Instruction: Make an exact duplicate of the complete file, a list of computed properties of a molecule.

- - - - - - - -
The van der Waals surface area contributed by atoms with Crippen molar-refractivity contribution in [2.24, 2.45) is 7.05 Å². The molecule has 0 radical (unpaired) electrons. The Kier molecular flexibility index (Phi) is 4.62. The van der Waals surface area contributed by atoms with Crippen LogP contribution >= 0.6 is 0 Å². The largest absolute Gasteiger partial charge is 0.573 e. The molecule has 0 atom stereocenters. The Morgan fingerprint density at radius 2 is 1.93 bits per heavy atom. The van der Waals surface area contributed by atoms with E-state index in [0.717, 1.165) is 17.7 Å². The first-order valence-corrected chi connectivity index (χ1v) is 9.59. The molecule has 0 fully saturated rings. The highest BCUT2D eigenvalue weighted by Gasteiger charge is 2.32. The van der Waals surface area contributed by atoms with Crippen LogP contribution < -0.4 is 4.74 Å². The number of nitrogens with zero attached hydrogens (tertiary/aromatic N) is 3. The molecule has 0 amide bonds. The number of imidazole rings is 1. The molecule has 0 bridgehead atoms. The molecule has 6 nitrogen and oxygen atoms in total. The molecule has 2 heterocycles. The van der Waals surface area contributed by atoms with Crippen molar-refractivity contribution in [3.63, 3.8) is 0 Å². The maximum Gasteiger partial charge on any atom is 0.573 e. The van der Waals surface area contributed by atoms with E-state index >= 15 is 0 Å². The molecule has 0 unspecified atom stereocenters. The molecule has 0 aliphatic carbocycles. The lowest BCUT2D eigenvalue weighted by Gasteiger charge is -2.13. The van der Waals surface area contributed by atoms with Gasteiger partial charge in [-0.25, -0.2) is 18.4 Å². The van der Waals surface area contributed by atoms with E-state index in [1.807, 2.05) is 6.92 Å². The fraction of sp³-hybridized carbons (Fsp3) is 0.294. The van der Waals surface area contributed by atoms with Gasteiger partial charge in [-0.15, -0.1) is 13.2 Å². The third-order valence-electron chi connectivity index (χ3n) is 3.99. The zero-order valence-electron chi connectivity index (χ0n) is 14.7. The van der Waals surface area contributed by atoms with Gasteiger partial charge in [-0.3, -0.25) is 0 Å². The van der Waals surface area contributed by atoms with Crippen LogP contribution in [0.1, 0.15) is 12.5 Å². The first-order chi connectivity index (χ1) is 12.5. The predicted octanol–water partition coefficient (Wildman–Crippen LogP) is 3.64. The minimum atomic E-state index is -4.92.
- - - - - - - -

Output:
The van der Waals surface area contributed by atoms with Crippen molar-refractivity contribution in [2.24, 2.45) is 7.05 Å². The molecule has 0 radical (unpaired) electrons. The Kier molecular flexibility index (Phi) is 4.62. The van der Waals surface area contributed by atoms with Crippen LogP contribution >= 0.6 is 0 Å². The largest absolute Gasteiger partial charge is 0.573 e. The molecule has 0 atom stereocenters. The Morgan fingerprint density at radius 2 is 1.93 bits per heavy atom. The van der Waals surface area contributed by atoms with E-state index in [0.717, 1.165) is 17.7 Å². The first-order valence-corrected chi connectivity index (χ1v) is 9.59. The molecule has 0 fully saturated rings. The highest BCUT2D eigenvalue weighted by Gasteiger charge is 2.32. The van der Waals surface area contributed by atoms with Crippen LogP contribution < -0.4 is 4.74 Å². The number of nitrogens with zero attached hydrogens (tertiary/aromatic N) is 3. The molecule has 0 amide bonds. The number of imidazole rings is 1. The molecule has 0 bridgehead atoms. The molecule has 6 nitrogen and oxygen atoms in total. The molecule has 2 heterocycles. The van der Waals surface area contributed by atoms with Crippen molar-refractivity contribution in [3.63, 3.8) is 0 Å². The maximum Gasteiger partial charge on any atom is 0.573 e. The van der Waals surface area contributed by atoms with E-state index >= 15 is 0 Å². The molecule has 0 unspecified atom stereocenters. The molecule has 0 aliphatic carbocycles. The lowest BCUT2D eigenvalue weighted by Gasteiger charge is -2.13. The van der Waals surface area contributed by atoms with Gasteiger partial charge in [-0.25, -0.2) is 18.4 Å². The van der Waals surface area contributed by atoms with E-state index in [1.807, 2.05) is 6.92 Å². The fraction of sp³-hybridized carbons (Fsp3) is 0.294. The van der Waals surface area contributed by atoms with Gasteiger partial charge in [-0.15, -0.1) is 13.2 Å². The third-order valence-electron chi connectivity index (χ3n) is 3.99. The zero-order valence-electron chi connectivity index (χ0n) is 14.7. The van der Waals surface area contributed by atoms with Gasteiger partial charge in [-0.3, -0.25) is 0 Å². The van der Waals surface area contributed by atoms with Crippen LogP contribution in [0.1, 0.15) is 12.5 Å². The first-order chi connectivity index (χ1) is 12.5. The predicted octanol–water partition coefficient (Wildman–Crippen LogP) is 3.64. The minimum atomic E-state index is -4.92.